Japanese voters warm to 'popularity politics'
Sunday's national elections are expected to move Japan closer to a true two-party system.
Japanese are not known to swoon over their politicians. But that's changed, a bit. With national elections taking place here Sunday, Prime Minister Junichiro Koizumi is hitting the hustings with his bouncy hair and moderate right-wing patriotism - "Japan, let's move!" - and voters have been shouting back in what seems an emotional reverie.Skip to next paragraph
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Sunday's election is expected to highlight three significant changes taking place in Japan:
It appears the campaign message of youthful change and "reform" brought by Mr. Koizumi is well on its way to establishing a new "popularity politics," in which media savvy and fashionable appeal are as important as old-boy networks or specific policies in acceding to power.
At the same time, restless Japanese voters appear for the first time to be moving their government, ruled for most of the postwar period by the Liberal Democratic Party (LDP) machine, closer to a "two party" system.
The campaign has become a race between the LDP and the Democratic Party of Japan (Minshuto) - expected to win more than 500 seats between them - while a half-dozen other parties, including the formerly powerful Communists and Social Democrats, take about 70 seats among them.
Finally, and perhaps of greatest long-term significance, is the issue of "constitutional change" that lies beneath this election. The gusto with which Koizumi's LDP and the rising nationalist factions in Japan are talking about reform, about Japan's greater role in the world, and about defense against neighborhood bullies like North Korea, is loosening major postwar taboos about sending troops abroad, and about changing a constitution written under Gen. Douglas MacArthur during the postwar occupation.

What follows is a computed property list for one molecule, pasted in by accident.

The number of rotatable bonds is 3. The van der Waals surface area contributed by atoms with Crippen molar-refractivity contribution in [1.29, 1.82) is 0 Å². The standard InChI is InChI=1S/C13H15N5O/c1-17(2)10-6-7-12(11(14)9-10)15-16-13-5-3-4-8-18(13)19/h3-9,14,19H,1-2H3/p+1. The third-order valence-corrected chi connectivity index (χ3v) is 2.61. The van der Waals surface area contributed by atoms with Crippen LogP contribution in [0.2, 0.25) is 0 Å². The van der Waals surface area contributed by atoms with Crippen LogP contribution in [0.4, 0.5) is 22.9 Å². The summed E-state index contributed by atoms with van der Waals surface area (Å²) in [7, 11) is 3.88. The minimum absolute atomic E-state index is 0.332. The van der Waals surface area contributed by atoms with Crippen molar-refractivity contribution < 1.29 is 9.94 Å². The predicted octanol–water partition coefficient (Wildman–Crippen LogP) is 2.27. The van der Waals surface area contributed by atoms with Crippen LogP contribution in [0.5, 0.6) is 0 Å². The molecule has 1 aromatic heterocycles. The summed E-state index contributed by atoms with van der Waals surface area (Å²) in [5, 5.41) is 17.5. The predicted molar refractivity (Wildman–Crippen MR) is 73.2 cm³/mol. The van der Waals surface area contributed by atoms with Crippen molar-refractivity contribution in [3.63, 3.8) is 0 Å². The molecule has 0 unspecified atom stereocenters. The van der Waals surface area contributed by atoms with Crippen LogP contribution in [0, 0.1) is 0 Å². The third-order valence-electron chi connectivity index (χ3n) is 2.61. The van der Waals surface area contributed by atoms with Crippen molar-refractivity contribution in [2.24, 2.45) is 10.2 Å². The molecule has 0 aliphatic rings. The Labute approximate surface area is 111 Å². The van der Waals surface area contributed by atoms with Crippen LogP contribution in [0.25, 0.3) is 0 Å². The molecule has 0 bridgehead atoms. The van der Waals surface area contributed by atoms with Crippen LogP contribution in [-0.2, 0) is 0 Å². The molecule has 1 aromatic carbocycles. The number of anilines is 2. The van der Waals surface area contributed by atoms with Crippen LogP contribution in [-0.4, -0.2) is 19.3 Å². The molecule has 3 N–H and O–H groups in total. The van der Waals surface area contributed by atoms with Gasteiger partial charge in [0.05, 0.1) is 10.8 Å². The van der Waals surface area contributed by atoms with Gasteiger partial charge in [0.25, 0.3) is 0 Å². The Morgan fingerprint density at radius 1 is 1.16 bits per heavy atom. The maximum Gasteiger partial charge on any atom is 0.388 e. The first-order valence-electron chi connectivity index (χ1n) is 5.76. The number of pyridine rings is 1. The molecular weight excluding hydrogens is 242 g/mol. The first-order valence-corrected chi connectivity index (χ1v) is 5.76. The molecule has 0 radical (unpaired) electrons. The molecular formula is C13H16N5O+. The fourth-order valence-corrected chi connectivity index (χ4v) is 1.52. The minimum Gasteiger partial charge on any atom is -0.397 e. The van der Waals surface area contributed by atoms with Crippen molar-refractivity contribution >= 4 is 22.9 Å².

Sunday represents the first time Koizumi has actually stood for a general election. In 2001, he came to power in an upper-house vote as a relative unknown, the head of a small LDP faction without a real power base. He was the eighth prime minister in 12 years.
Koizumi overcame deep skepticism about his staying power; his risky strategy of going to Pyongyang to meet with Kim Jong Il solidified his position in Japan when the North Korean leader actually apologized for a history of kidnapping Japanese.
Should Koizumi score well Sunday, some analysts say the prime minister's stature will deepen further.
Koizumi may gain the political clout to begin the overdue reform of Japanese banking, construction, pensions, and the post office - the systems that are currently putting Japan into a deep financial hole but that Koizumi has only so far talked about reforming.
Many in Japan remain skeptical.
"So far, no party has put forward a reform candidate who can present any specific reform that an ordinary Japanese can understand," says Takao Toshikawa, editor in chief of Tokyo Insideline, a political newsletter.
The hottest single issue this election is Japan's ailing pension system, which many younger Japanese feel is unsustainable, and have stopped paying into - even as the society is graying.